The BBC today has an interesting article by Mark Brown of British mental health magazine One in Four: Do famous role models help or hinder? The context is that in Britain, charities and other advocates for people with mental illness have become fond of pointing to famous people, past and present, who suffered from a psychiatric disorder. The hope is that highlighting these 'role models' will fight stigma and provide hope. Winston Churchill and Steven Fry are especially popular in this regard. But, as Brown argues, these well-intentioned campaigns may not be so helpful -
"Look," they say. "Here is a person who has achieved so much. Do not lose heart, you too can overcome your disability if you follow their example." ...but where the inspirational figure is selected for us, and the gap between their life and ours is too great, the effect is not one of encouragement but of disillusionment - especially if their story is told in terms of personal qualities like bravery or persistence. Knowing that a famous person has the same impairment as you can be reassuring, but only in the vague way that hearing of a successful distant relative is reassuring. Most of us will never scale Everest, compete for our country at sports or have a showbiz career. This doesn't mean we've failed.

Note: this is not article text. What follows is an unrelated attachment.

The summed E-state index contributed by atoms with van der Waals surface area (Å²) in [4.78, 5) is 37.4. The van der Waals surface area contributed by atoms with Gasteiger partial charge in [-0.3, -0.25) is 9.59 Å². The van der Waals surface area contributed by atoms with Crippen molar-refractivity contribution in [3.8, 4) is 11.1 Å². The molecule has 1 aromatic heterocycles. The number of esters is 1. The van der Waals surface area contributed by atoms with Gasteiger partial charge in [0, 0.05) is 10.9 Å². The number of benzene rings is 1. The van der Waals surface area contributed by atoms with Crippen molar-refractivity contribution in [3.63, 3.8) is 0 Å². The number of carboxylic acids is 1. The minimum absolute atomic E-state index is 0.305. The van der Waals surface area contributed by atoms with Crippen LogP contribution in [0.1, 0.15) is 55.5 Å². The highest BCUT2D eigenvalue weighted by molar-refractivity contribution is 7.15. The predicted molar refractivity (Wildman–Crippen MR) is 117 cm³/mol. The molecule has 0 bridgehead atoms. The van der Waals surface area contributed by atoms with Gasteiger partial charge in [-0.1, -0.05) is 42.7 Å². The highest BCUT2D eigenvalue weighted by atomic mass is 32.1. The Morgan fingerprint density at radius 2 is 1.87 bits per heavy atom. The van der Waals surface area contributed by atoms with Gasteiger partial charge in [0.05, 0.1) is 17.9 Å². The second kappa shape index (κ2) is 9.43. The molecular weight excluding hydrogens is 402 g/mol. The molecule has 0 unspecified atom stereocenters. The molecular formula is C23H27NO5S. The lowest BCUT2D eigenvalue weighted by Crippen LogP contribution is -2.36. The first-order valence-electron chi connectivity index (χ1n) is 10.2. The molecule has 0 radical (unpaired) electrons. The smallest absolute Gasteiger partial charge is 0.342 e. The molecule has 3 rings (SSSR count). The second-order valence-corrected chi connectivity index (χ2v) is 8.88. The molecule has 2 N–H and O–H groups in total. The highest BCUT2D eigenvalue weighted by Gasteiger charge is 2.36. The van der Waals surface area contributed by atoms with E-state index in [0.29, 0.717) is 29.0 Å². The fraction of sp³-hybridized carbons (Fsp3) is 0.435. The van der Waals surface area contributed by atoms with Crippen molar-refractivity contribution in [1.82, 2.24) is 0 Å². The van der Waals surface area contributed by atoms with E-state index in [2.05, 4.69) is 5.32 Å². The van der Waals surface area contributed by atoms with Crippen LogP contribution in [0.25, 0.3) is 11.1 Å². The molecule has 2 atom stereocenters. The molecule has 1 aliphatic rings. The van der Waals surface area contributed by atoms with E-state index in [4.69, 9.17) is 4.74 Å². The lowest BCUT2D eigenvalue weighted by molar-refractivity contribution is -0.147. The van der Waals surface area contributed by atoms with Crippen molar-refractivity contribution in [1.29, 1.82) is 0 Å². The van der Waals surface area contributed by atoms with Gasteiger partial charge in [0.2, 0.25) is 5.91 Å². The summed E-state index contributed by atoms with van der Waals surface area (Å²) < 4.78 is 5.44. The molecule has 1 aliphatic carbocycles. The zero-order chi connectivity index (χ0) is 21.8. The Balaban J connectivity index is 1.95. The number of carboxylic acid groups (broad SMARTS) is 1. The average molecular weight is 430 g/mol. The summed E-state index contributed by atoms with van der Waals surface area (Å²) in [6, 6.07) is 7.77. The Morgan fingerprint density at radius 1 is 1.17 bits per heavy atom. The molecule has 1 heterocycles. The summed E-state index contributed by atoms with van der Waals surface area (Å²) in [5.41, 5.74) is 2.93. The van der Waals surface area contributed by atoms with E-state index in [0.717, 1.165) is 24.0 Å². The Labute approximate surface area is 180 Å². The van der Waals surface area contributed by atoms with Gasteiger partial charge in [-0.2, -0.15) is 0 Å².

I agree. "He's got it, and so do you, so you can be like him" is perilously close to "He's got it, and so do you, so you should be like him - what's your excuse?" That said, I think some of these celebrity examples are useful, not as generic inspirations for 'the mentally ill' but as concrete answers to particular attitudes. Against the simplistic view that there's a single 'stigma of mental illness', I think there are many different stigmas and they have to be tackled separately. In the case of depression, the core stigma is that depression is a weakness, a moral failing. That depressed people are soft, weak, pitiable. This attitude is specific to depression - not even bipolar disorder is seen in the same way, let alone the other diagnoses. They have their own stigmas. Depression's is weakness. Now this is why Churchill is a good counterexample. Not just because he's famous or 'great', but because he was famously tough. He faced down Hitler. He was blood, sweat and tears. In the most famous photos of him (and they are famous, out of all his photos, because they correspond to the mental image) he is almost unsmiling - but never despairing. Just resolute. That he experienced depression undermines the myths surrounding that condition, in a way that an entertainer or other generic celebrity wouldn't.